To College or Not to College?

That is a question on the minds of many people in the unschooling community these days. The latest conversation starter is this article, which, while focusing on monetary reasons to avoid college, supports many of the other reasons to stay away from their hallowed, ivied halls. Before I present my thoughts on the matter, here’s a disclaimer:

College can be a wonderful experience. If a person of any age knows what college has to offer and wants to be a part of it, she should do so. To present college as the be-all and end-all of experiences, however—as the thing that guarantees “success” in life—is dishonest and cruel.

Yet that’s what most schools and parents do, in my opinion.

Now,  here are my humble, yet much considered, ideas about where college fits into the grand scheme of life.

College isn’t what it used to be—academically or socially.

When I went off to Rutgers in 1976, the only computers there were at the Hill Science Center, and the only people who used them were math majors—and the computers used punch cards.  Knowledge came from books alone, and from the mouths of the professors who assigned those books.

Most of my fellow freshman had, like me, hardly ever been away from home before. College was our trip abroad, our opportunity to meet new and different people—until we realized that most of these people were fellow New Jerseyans who had attended high schools much like our own.

In 2010, knowledge is everywhere and ridiculously easy to access. The average American, with his computer, has more knowledge available to him at the click of a mouse button than is contained in the entire Alexander Library on the Rutgers-New Brunswick campus.

Now, Facebook  can provide truly new and different people to meet, and after you meet them online, you can arrange to meet them in person.

The world is bigger than it used to be, which makes the claim for college as the  essential life-broadening experience out-of-date.

College has become a seemingly unstoppable money-sucking racket.

For the average American family of blind followers (sorry, but it’s true) the sucking begins with the SAT course (i.e., how to “win” the test-taking game). Next comes the college touring period, marked by many days of travel to other states, with the accompanying hotel and restaurant bills. After that, there’s the college bill—an astronomical amount of money per year for a completely unknown result. No wonder families expect so much from their children’s college experience: by the time it starts, they’ve already spent many thousands in “hope” money.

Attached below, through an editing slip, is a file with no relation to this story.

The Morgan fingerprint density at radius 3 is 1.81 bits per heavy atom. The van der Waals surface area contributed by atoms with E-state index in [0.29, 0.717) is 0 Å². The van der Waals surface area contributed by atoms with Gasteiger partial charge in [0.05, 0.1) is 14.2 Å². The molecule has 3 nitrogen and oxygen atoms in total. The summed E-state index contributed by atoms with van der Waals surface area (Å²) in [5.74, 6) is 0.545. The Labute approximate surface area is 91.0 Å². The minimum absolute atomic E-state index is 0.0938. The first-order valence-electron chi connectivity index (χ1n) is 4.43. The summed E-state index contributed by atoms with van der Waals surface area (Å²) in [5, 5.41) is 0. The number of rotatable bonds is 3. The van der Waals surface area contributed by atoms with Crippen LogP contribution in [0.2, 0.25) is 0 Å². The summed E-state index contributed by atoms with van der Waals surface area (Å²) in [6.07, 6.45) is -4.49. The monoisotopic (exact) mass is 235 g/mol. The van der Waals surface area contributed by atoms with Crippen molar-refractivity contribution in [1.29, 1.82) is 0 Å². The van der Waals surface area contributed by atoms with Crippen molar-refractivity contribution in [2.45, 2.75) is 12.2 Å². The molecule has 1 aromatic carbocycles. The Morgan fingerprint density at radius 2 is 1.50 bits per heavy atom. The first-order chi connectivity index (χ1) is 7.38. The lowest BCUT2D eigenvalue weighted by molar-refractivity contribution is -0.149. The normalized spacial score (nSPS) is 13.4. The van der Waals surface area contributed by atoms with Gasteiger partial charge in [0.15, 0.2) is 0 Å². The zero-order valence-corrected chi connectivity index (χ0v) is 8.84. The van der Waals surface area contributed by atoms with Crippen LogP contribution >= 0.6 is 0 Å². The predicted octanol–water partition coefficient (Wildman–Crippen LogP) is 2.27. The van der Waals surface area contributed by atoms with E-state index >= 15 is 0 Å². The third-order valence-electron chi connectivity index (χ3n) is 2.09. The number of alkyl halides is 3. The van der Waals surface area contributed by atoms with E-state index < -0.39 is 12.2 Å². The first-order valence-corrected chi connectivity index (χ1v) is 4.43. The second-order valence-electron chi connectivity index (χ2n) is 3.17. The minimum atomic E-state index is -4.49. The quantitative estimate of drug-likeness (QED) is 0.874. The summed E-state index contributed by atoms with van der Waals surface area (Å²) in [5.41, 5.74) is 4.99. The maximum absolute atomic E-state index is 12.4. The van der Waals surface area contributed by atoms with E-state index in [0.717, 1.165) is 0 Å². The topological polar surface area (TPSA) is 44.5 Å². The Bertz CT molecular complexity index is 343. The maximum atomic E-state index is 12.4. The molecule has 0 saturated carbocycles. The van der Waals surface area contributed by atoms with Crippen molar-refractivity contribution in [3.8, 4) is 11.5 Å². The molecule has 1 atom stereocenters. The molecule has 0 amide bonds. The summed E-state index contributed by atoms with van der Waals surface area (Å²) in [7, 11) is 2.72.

Ideas for other things to do with that money—that your particular offspring might enjoy more—abound, and the article mentions some of them. I personally like the ideas of travel and reading. Just travel. Or just read. Or—my personal favorite—read while travelling.

If a particular person needs externally imposed structure to help her meet internally  determined goals, maybe the structure of college is a good thing. But the idea that it has to be the one-and-only perfect college, the college with that person’s name engraved on its gate, the college that can only be obtained by jumping through SAT hoops and paying scads of money, is simply absurd. A college is a group of people and buildings that offer classes. Yes, different colleges have different personalities, but, in general, they all offer a place to live and read and discuss. Just pick one, and get on with it.

College doesn’t guarantee anything.

The world is pretty scary for lots of people right now. The economy is bad. The future is uncertain (although, when hasn’t that been true?). Parents have been led to believe that they have much to fear about their children’s lives (see Lenore Skenazy’s Why FreeRange?). So, anything that looks like a done deal with a guarantee makes them feel better, and since they believe that you get what you pay for, a big ol’ fancy college education with a big, ol’ fancy price tag looks mighty purty. (I’m not sure why I slipped into Andy-of-Mayberry-speak there, but please bear with me.)

In reality, however, college does not guarantee any of the following:

  • monetary success
  • emotional success
  • increased knowledge
  • increased job opportunities
  • self-actualization*

*That’s the biggie.